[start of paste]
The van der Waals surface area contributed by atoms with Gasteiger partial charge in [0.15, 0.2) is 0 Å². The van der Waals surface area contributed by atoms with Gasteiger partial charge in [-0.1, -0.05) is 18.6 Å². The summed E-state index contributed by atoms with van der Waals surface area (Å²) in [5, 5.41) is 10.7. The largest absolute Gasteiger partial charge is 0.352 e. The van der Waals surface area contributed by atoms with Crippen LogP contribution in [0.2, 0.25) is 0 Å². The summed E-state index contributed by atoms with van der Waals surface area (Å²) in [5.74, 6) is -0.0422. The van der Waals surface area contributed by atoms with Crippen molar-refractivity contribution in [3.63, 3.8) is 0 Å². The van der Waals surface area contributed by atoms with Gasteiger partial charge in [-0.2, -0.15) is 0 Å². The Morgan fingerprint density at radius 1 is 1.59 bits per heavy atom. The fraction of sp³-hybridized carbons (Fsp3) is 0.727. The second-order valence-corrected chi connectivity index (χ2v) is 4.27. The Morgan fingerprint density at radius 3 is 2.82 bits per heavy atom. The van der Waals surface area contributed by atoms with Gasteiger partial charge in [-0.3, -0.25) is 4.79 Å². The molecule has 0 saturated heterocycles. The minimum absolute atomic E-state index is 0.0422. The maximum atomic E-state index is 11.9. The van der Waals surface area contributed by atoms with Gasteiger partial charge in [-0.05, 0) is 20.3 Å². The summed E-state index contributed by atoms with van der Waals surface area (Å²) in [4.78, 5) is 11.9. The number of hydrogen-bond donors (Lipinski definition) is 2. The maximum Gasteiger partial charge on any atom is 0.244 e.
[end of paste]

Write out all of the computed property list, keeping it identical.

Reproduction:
The van der Waals surface area contributed by atoms with Gasteiger partial charge in [0.15, 0.2) is 0 Å². The van der Waals surface area contributed by atoms with Gasteiger partial charge in [-0.1, -0.05) is 18.6 Å². The summed E-state index contributed by atoms with van der Waals surface area (Å²) in [5, 5.41) is 10.7. The largest absolute Gasteiger partial charge is 0.352 e. The van der Waals surface area contributed by atoms with Crippen LogP contribution in [0.2, 0.25) is 0 Å². The summed E-state index contributed by atoms with van der Waals surface area (Å²) in [5.74, 6) is -0.0422. The van der Waals surface area contributed by atoms with Crippen molar-refractivity contribution in [3.63, 3.8) is 0 Å². The van der Waals surface area contributed by atoms with Gasteiger partial charge in [-0.2, -0.15) is 0 Å². The Morgan fingerprint density at radius 1 is 1.59 bits per heavy atom. The fraction of sp³-hybridized carbons (Fsp3) is 0.727. The second-order valence-corrected chi connectivity index (χ2v) is 4.27. The Morgan fingerprint density at radius 3 is 2.82 bits per heavy atom. The van der Waals surface area contributed by atoms with Gasteiger partial charge in [-0.3, -0.25) is 4.79 Å². The molecule has 0 saturated heterocycles. The minimum absolute atomic E-state index is 0.0422. The maximum atomic E-state index is 11.9. The van der Waals surface area contributed by atoms with Gasteiger partial charge in [-0.05, 0) is 20.3 Å². The summed E-state index contributed by atoms with van der Waals surface area (Å²) in [4.78, 5) is 11.9. The number of hydrogen-bond donors (Lipinski definition) is 2. The maximum Gasteiger partial charge on any atom is 0.244 e.